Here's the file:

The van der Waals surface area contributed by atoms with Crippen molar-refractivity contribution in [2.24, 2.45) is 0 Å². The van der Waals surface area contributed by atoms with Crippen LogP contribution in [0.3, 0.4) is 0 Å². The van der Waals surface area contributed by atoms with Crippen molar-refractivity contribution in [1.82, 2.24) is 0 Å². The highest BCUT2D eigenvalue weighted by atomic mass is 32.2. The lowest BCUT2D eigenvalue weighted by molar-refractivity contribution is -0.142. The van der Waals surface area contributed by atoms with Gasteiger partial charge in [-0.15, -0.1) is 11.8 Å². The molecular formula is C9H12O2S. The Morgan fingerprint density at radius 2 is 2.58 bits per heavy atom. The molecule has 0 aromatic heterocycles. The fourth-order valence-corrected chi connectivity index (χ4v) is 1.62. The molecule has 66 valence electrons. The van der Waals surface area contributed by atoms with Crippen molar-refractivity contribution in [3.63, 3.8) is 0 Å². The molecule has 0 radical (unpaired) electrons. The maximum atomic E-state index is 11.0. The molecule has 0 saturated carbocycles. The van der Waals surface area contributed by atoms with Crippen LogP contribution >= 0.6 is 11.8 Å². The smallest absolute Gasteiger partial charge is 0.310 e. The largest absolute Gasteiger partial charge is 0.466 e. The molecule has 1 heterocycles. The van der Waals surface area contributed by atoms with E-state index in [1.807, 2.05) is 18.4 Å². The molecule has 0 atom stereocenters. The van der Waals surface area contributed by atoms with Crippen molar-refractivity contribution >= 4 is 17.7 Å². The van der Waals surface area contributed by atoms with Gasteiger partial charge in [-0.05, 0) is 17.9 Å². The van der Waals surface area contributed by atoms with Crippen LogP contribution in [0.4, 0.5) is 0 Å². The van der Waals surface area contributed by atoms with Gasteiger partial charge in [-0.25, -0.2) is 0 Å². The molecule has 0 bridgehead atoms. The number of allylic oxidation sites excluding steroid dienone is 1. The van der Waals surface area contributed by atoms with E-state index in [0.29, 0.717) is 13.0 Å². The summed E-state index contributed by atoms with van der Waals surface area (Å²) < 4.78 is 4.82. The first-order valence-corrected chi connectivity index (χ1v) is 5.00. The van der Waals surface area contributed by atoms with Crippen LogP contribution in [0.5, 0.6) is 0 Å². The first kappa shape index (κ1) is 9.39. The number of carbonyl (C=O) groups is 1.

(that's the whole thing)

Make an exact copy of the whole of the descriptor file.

The van der Waals surface area contributed by atoms with Crippen molar-refractivity contribution in [2.24, 2.45) is 0 Å². The van der Waals surface area contributed by atoms with Crippen LogP contribution in [0.3, 0.4) is 0 Å². The van der Waals surface area contributed by atoms with Crippen molar-refractivity contribution in [1.82, 2.24) is 0 Å². The highest BCUT2D eigenvalue weighted by atomic mass is 32.2. The lowest BCUT2D eigenvalue weighted by molar-refractivity contribution is -0.142. The van der Waals surface area contributed by atoms with Gasteiger partial charge in [-0.15, -0.1) is 11.8 Å². The molecular formula is C9H12O2S. The Morgan fingerprint density at radius 2 is 2.58 bits per heavy atom. The molecule has 0 aromatic heterocycles. The fourth-order valence-corrected chi connectivity index (χ4v) is 1.62. The molecule has 66 valence electrons. The van der Waals surface area contributed by atoms with Crippen molar-refractivity contribution in [3.63, 3.8) is 0 Å². The molecule has 0 radical (unpaired) electrons. The maximum atomic E-state index is 11.0. The molecule has 0 saturated carbocycles. The van der Waals surface area contributed by atoms with Crippen LogP contribution >= 0.6 is 11.8 Å². The smallest absolute Gasteiger partial charge is 0.310 e. The largest absolute Gasteiger partial charge is 0.466 e. The molecule has 1 heterocycles. The van der Waals surface area contributed by atoms with E-state index in [1.807, 2.05) is 18.4 Å². The molecule has 0 atom stereocenters. The van der Waals surface area contributed by atoms with Crippen molar-refractivity contribution >= 4 is 17.7 Å². The van der Waals surface area contributed by atoms with Gasteiger partial charge in [-0.05, 0) is 17.9 Å². The van der Waals surface area contributed by atoms with Crippen LogP contribution in [0.4, 0.5) is 0 Å². The van der Waals surface area contributed by atoms with Gasteiger partial charge in [-0.25, -0.2) is 0 Å². The molecule has 0 bridgehead atoms. The number of allylic oxidation sites excluding steroid dienone is 1. The van der Waals surface area contributed by atoms with E-state index in [0.29, 0.717) is 13.0 Å². The summed E-state index contributed by atoms with van der Waals surface area (Å²) < 4.78 is 4.82. The first-order valence-corrected chi connectivity index (χ1v) is 5.00. The van der Waals surface area contributed by atoms with Crippen LogP contribution in [0.5, 0.6) is 0 Å². The first kappa shape index (κ1) is 9.39. The number of carbonyl (C=O) groups is 1.